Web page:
“Let’s get the facts straight: Congress requires DOE to review and update energy efficiency rules and even more, a court decree requires agency action,” said Troiano. “Despite attempts to misinform the public and undermine efforts to lower energy bills nationwide, the American people continue to support the department’s actions that are saving them money.”

Missing witnesses

House Oversight and Accountability Republicans put name cards where invited witnesses from the Department of Energy would have been seated.
House Oversight and Accountability Republicans put name cards where invited witnesses from the Department of Energy would have been seated. | Francis Chung/POLITICO

Republicans voiced their frustration over the absence of DOE officials at the hearing, a day after another DOE official did not appear at a Energy and Commerce hearing Tuesday focused on a canceled grant to a Chinese-connected company.

“I find it to be highly disrespectful that the Department of Energy was asked to be here, and they’re not here,” said Donalds. “They don’t want to answer questions about their own rule, which is going to impact the bottom line and the pocketbook of every American.”

In a letter released after the hearing, Fallon and full committee Chair James Comer (R-Ky.) said that the officials declined to show up to the hearing on May 5 after Republicans notified the agency of the hearing the day before.

The agency said that “because the rulemaking has been formally proposed, DOE would not be able to provide any testimony beyond the information that is already provided in the proposed rule itself,” according to the letter.

Comer and Fallon also formally requested that Geri Richmond, DOE’s undersecretary for science and innovation, appear before the committee in July to explain all of the agency’s proposed consumer appliance rules.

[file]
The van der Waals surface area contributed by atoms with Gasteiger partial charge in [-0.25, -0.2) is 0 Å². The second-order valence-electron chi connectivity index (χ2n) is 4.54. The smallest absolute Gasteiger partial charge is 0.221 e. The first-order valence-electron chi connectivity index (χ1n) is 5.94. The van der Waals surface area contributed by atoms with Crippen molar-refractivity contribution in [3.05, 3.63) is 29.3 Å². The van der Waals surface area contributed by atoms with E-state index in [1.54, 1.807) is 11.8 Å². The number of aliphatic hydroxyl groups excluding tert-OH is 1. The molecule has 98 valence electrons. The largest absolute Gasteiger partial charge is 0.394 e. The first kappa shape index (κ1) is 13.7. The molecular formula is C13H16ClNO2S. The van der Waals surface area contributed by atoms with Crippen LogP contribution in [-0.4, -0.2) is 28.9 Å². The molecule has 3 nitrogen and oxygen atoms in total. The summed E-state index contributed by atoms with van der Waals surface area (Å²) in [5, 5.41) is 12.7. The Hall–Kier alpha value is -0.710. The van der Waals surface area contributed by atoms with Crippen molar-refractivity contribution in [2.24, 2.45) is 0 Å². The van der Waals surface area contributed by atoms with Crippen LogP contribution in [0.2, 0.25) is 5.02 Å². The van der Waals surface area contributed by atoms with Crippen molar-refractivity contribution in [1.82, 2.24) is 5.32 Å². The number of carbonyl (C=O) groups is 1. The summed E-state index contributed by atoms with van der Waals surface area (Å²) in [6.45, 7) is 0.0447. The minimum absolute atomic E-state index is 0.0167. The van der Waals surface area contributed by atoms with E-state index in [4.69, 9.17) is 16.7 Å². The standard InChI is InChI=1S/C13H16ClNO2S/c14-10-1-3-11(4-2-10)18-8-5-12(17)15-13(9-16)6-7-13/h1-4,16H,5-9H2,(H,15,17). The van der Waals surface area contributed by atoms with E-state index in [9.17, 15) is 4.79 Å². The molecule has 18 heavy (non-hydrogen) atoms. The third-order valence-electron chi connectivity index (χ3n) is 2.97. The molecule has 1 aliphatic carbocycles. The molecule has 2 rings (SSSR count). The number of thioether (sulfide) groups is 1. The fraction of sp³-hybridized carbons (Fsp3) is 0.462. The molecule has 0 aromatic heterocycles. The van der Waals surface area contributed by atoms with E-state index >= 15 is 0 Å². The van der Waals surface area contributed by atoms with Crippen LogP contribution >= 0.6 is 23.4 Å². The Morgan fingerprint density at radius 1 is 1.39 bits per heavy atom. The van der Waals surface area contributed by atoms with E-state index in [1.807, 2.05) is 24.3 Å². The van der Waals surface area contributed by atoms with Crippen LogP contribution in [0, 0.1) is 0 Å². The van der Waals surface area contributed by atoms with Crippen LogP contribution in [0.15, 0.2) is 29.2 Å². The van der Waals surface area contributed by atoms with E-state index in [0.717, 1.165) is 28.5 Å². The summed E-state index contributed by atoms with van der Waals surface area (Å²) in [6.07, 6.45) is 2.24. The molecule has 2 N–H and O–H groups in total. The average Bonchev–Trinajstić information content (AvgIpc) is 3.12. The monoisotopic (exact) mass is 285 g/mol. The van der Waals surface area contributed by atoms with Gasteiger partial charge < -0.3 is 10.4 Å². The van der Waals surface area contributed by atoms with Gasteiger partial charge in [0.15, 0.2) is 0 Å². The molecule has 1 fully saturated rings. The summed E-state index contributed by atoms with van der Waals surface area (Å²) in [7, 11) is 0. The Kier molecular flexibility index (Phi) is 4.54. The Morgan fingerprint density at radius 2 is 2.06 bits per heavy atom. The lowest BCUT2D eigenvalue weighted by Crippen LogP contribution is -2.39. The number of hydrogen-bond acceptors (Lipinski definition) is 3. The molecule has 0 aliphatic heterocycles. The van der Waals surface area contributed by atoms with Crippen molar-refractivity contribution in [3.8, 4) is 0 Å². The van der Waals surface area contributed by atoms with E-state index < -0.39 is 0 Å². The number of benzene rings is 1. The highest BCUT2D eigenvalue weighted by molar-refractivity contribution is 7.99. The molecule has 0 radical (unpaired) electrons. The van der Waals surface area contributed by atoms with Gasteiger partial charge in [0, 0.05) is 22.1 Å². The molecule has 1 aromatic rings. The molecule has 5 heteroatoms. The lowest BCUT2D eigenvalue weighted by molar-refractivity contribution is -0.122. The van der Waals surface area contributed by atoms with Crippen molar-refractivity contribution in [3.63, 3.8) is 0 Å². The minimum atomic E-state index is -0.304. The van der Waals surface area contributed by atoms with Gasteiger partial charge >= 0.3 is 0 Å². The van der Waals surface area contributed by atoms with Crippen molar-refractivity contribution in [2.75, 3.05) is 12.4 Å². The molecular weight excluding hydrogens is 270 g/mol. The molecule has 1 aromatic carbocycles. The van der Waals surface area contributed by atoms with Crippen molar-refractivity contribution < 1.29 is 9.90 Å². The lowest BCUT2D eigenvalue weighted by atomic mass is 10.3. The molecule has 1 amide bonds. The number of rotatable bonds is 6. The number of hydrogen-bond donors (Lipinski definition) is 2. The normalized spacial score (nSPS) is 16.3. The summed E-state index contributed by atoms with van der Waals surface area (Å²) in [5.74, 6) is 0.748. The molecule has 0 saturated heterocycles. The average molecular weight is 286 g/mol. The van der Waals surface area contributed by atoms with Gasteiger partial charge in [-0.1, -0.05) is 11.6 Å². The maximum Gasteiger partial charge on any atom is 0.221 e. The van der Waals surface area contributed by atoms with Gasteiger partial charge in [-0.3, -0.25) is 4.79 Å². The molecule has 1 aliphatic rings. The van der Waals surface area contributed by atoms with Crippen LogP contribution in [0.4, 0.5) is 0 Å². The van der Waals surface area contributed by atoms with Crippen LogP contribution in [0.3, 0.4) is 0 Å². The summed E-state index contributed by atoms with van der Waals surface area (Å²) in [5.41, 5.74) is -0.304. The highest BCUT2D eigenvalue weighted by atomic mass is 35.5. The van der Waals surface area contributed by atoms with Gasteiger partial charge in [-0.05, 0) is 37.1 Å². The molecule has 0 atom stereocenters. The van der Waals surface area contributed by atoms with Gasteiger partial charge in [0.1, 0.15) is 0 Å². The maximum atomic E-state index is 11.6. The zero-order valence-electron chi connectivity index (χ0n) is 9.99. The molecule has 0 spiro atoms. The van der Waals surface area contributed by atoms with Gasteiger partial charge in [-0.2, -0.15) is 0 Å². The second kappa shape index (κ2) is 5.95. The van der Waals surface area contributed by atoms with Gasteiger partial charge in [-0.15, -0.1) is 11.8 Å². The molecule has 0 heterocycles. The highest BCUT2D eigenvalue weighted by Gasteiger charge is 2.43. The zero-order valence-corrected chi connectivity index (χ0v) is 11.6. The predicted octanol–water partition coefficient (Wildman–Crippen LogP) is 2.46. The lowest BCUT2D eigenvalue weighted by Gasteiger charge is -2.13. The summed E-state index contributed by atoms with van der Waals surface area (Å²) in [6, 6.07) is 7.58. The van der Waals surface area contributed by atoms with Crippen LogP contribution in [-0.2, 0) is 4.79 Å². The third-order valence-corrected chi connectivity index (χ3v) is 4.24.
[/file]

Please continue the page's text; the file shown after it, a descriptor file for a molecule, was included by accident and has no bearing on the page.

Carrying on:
Along with gas stoves, the agency is moving forward with other efficiency standards, including for distribution transformers, washing machines and refrigerators.

Stove bills advance

The war over gas stoves extended to the Energy and Commerce Committee, which voted to advance two bills Wednesday.

The legislation — H.R. 1640 and H.R. 1615 — would each limit DOE and the CPSC from issuing regulations that could lead to the ban of natural gas stoves.

“The Biden administration is trying to use the federal government’s power to dictate every aspect of our lives from what kind of car we can drive to how Americans are allowed to cook food for our families,” Energy and Commerce Chair Cathy McMorris Rodgers (R-Wash.) said.

Republicans highlighted recent news that celebrity chef José Andrés received an exemption from some local California limitations on gas stoves for a new restaurant he plans for Palo Alto.

“If a celebrity chef can be exempted from local Democrats from Palo Alto’s natural gas stove ban, surely we can all agree today to allow every hardworking person of this country to decide for themselves what stove is in their kitchen,” McMorris Rodgers said.

Democrats for their part dismissed the two bills as “scare tactics” by Republicans “designed to mislead Americans into thinking the Biden administration is trying to ban gas stoves,” said E&C ranking member Frank Pallone (D-N.J.).

“They are not doing that, and Republicans have been spreading this falsehood for months,” Pallone said.

Enacting the legislation, Pallone warned, could set a dangerous precedent by limiting the CPSC from determining if public health improvements could be made before the agency even conducts the needed work to determine the efficacy of a rule.

The DOE bill passed on a 31-18 vote, while the CPSC bill advanced 29-18.

Four Democrats joined Republicans in advancing the DOE bill, including Reps. Marc Veasey of Texas, Angie Craig of Minnesota, Lizzie Fletcher of Texas and Kim Schrier of Washington, who voted against the CPSC measure.